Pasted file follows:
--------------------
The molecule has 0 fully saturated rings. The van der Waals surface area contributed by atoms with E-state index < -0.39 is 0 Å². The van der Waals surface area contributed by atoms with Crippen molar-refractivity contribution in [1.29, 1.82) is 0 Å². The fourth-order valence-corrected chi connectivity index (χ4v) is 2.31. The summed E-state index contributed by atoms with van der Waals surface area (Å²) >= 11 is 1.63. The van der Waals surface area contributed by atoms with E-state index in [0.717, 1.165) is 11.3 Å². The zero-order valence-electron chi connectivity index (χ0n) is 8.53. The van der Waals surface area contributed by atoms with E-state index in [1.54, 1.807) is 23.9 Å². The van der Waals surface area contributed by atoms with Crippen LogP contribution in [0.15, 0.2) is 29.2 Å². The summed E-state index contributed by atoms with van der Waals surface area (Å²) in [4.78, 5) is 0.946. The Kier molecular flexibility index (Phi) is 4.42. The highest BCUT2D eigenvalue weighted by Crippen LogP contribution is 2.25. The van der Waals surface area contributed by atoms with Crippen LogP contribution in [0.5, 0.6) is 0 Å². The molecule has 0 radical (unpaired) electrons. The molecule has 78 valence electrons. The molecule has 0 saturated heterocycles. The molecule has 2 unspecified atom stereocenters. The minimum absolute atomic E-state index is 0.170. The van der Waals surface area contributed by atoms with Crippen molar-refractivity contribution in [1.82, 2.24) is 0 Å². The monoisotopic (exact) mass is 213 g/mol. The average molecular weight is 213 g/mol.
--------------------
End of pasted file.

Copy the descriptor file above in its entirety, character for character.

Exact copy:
The molecule has 0 fully saturated rings. The van der Waals surface area contributed by atoms with E-state index < -0.39 is 0 Å². The van der Waals surface area contributed by atoms with Crippen molar-refractivity contribution in [1.29, 1.82) is 0 Å². The fourth-order valence-corrected chi connectivity index (χ4v) is 2.31. The summed E-state index contributed by atoms with van der Waals surface area (Å²) >= 11 is 1.63. The van der Waals surface area contributed by atoms with E-state index in [0.717, 1.165) is 11.3 Å². The zero-order valence-electron chi connectivity index (χ0n) is 8.53. The van der Waals surface area contributed by atoms with E-state index in [1.54, 1.807) is 23.9 Å². The van der Waals surface area contributed by atoms with Crippen LogP contribution in [0.15, 0.2) is 29.2 Å². The summed E-state index contributed by atoms with van der Waals surface area (Å²) in [4.78, 5) is 0.946. The Kier molecular flexibility index (Phi) is 4.42. The highest BCUT2D eigenvalue weighted by Crippen LogP contribution is 2.25. The van der Waals surface area contributed by atoms with Crippen LogP contribution in [0.5, 0.6) is 0 Å². The molecule has 0 radical (unpaired) electrons. The molecule has 78 valence electrons. The molecule has 0 saturated heterocycles. The molecule has 2 unspecified atom stereocenters. The minimum absolute atomic E-state index is 0.170. The van der Waals surface area contributed by atoms with Crippen molar-refractivity contribution in [1.82, 2.24) is 0 Å². The monoisotopic (exact) mass is 213 g/mol. The average molecular weight is 213 g/mol.